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Re: Featherless Velociraptor on Nat'l Geographic Channel Feb. 8

--- On Sat, 1/24/09, David Krentz <ddkrentz@charter.net> wrote:

> From: David Krentz <ddkrentz@charter.net>
> Subject: Re: Featherless Velociraptor on Nat'l Geographic Channel Feb. 8
> To: ralph.miller@alumni.usc.edu
> Cc: VRTPALEO@usc.edu, dinosaur@usc.edu
> Date: Saturday, January 24, 2009, 10:22 PM
> Feathers are a pain to do ( a lot of rendering time) but not
> impossible on a smaller budget.  I think DInosaur Planet did
> a great job of the feathers for a low budget.  I've
> worked on a couple of movies with feathers involved and the
> problem was that every guy who's job it was to create
> the feathers always felt he/she had to reinvent the wheel
> and create their own "better" version of a feather
> program which has eaten production time up.  Given time the
> results are amazing.  Even movies as far back as Stuart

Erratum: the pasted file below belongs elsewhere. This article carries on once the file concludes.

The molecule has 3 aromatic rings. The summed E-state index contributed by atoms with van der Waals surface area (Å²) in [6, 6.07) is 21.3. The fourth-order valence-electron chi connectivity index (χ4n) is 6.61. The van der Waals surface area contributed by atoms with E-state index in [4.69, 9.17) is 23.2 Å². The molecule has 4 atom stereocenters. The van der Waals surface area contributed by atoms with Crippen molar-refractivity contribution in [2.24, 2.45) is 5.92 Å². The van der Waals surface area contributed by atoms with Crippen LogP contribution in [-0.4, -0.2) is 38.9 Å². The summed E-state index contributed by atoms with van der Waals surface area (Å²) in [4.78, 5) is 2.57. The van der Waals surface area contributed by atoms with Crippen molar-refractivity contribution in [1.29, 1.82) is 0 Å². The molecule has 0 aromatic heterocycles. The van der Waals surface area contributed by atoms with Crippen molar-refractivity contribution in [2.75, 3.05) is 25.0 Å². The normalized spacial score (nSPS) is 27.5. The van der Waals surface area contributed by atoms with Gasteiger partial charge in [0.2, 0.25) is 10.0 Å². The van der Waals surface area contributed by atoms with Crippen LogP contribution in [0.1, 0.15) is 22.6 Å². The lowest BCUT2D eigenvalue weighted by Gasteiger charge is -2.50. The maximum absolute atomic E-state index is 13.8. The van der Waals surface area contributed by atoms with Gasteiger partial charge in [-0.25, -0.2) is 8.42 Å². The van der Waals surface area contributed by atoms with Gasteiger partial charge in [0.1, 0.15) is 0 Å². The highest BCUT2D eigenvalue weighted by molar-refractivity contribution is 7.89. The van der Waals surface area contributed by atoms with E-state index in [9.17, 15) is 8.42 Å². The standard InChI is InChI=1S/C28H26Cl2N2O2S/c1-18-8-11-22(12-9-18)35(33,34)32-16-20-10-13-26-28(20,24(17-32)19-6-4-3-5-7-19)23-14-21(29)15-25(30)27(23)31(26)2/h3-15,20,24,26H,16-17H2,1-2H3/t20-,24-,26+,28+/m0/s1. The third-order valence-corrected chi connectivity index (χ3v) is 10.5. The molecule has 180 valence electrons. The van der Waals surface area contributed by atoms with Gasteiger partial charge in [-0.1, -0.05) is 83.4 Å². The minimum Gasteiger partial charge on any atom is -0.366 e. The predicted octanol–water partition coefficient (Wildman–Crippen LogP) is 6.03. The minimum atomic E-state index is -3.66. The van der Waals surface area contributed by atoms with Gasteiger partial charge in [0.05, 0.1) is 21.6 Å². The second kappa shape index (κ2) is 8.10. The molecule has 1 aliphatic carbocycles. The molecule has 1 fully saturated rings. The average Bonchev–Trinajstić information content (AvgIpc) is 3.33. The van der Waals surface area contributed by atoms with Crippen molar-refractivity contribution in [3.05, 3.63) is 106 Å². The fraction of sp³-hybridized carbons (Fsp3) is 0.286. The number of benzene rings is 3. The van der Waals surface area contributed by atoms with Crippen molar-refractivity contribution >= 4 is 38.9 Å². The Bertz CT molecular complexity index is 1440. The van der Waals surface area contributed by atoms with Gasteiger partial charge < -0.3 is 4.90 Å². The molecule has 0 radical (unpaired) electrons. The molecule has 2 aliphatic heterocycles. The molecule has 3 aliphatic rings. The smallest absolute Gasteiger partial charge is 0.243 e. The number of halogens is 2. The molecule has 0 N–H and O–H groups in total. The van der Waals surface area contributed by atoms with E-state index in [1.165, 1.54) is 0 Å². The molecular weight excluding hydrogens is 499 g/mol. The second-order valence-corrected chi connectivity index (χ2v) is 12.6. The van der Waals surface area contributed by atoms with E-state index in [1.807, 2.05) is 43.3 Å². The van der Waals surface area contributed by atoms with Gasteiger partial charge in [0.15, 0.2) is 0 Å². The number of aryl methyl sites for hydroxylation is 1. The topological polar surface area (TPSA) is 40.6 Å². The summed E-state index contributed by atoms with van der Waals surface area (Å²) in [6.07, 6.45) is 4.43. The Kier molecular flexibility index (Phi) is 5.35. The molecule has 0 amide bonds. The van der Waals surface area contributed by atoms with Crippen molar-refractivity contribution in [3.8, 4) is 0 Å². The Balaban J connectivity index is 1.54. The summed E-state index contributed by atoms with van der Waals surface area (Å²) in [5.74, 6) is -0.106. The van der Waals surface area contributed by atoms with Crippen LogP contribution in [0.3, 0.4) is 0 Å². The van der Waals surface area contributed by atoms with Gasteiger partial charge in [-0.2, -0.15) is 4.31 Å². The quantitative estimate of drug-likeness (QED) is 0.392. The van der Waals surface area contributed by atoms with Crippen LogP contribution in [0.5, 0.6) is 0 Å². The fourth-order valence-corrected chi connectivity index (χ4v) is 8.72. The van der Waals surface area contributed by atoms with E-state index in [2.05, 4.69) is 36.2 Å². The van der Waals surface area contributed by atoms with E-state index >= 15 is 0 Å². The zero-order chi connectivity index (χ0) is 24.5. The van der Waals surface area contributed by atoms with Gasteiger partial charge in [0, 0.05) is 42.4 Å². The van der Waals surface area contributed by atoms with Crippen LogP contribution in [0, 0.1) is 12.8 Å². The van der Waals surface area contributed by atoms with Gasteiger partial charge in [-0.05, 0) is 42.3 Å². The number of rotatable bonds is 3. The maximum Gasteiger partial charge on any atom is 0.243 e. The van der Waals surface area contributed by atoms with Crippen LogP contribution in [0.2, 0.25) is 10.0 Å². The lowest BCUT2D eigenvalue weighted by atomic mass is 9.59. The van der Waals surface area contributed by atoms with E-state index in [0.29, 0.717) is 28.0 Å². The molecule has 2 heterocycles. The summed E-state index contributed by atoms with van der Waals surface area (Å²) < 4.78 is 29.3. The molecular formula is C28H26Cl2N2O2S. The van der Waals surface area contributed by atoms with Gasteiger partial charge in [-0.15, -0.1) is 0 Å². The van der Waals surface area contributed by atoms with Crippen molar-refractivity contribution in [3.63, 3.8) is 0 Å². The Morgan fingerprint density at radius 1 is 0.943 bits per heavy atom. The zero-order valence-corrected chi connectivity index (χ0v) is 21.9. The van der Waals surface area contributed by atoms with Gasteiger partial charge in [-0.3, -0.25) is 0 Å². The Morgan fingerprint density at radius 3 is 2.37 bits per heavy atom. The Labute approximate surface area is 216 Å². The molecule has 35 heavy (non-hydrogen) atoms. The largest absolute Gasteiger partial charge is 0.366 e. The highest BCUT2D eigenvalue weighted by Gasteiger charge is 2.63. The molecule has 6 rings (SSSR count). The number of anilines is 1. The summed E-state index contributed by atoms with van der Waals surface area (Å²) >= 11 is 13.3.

> Little 2 have had great results.  I believe that there are
> decent feather generating programs or plug-ins out there,
> but again, its render time.  Realistic feathers have
> irridescence and all kinds of render time sucking properties
> for each feather to be created.  There is  extra time needed
> to make sure no feathers collide with each other or making a
> clean matte if the creature needs to be against live action
> footage..  The hardest thing to do is show an onscreen wing
> folding.  You might notice the shot will cut just before
> that happens.
>   Often CG dinos look furry, which is the easy way around
> it but it makes them look like terror-muppets.
> David Krentz

Muppets or not at least they'd have the right body covering. Poorly animated 
feathers are better than none at all. If animators decided to render their 
wolves bald because "capturing the subtle translucence of fur silhouetted 
against the sunset is too time consuming" or whatever, we wouldn't accept 
*that* excuse. 

Similarly, there's no excuse for leaving feathers off the proper dinosaurs in 
this day and age. None. We've known about dino feathers for 13 years now, 
explicitly anticipated them 20 years prior to *that*, and had very strong 
reason to infer their existence from 1862 when Archaeopteryx was formally 
described. Somehow this information has to trickle out to the general public 
*eventually*, and I thought that was supposed to be the job of documentary film